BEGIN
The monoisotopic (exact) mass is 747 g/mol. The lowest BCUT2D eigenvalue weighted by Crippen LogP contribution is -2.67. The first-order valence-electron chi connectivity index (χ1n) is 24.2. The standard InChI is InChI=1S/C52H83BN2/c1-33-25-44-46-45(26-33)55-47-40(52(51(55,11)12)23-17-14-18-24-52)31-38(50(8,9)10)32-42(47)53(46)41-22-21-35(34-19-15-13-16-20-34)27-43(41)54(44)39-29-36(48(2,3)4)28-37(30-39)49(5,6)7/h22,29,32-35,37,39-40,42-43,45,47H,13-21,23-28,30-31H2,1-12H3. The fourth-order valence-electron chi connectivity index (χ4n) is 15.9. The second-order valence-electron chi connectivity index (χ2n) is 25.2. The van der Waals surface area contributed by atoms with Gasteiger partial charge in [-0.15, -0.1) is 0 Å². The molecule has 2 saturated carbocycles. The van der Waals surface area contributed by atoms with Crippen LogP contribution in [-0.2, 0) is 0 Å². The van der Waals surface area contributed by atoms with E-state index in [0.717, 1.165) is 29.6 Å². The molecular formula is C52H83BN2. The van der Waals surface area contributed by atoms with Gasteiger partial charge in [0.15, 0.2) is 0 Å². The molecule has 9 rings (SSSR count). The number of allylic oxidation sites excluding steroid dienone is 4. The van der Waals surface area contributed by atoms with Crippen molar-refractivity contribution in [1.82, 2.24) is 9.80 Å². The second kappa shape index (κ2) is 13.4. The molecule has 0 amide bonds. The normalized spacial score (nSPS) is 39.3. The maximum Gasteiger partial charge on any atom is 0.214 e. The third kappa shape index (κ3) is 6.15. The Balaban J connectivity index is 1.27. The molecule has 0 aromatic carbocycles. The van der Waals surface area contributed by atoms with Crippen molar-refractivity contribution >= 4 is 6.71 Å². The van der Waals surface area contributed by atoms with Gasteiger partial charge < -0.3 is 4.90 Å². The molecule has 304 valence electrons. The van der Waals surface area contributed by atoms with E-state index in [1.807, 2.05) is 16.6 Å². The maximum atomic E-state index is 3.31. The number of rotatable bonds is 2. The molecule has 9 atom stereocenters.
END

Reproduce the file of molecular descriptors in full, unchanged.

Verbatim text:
The monoisotopic (exact) mass is 747 g/mol. The lowest BCUT2D eigenvalue weighted by Crippen LogP contribution is -2.67. The first-order valence-electron chi connectivity index (χ1n) is 24.2. The standard InChI is InChI=1S/C52H83BN2/c1-33-25-44-46-45(26-33)55-47-40(52(51(55,11)12)23-17-14-18-24-52)31-38(50(8,9)10)32-42(47)53(46)41-22-21-35(34-19-15-13-16-20-34)27-43(41)54(44)39-29-36(48(2,3)4)28-37(30-39)49(5,6)7/h22,29,32-35,37,39-40,42-43,45,47H,13-21,23-28,30-31H2,1-12H3. The fourth-order valence-electron chi connectivity index (χ4n) is 15.9. The second-order valence-electron chi connectivity index (χ2n) is 25.2. The van der Waals surface area contributed by atoms with Gasteiger partial charge in [-0.15, -0.1) is 0 Å². The molecule has 2 saturated carbocycles. The van der Waals surface area contributed by atoms with Crippen LogP contribution in [-0.2, 0) is 0 Å². The van der Waals surface area contributed by atoms with E-state index in [0.717, 1.165) is 29.6 Å². The molecular formula is C52H83BN2. The van der Waals surface area contributed by atoms with Gasteiger partial charge in [0.15, 0.2) is 0 Å². The molecule has 9 rings (SSSR count). The number of allylic oxidation sites excluding steroid dienone is 4. The van der Waals surface area contributed by atoms with Crippen molar-refractivity contribution in [1.82, 2.24) is 9.80 Å². The second kappa shape index (κ2) is 13.4. The molecule has 0 amide bonds. The normalized spacial score (nSPS) is 39.3. The maximum Gasteiger partial charge on any atom is 0.214 e. The third kappa shape index (κ3) is 6.15. The Balaban J connectivity index is 1.27. The molecule has 0 aromatic carbocycles. The van der Waals surface area contributed by atoms with Crippen molar-refractivity contribution >= 4 is 6.71 Å². The van der Waals surface area contributed by atoms with Gasteiger partial charge < -0.3 is 4.90 Å². The molecule has 304 valence electrons. The van der Waals surface area contributed by atoms with E-state index in [1.807, 2.05) is 16.6 Å². The maximum atomic E-state index is 3.31. The number of rotatable bonds is 2. The molecule has 9 atom stereocenters.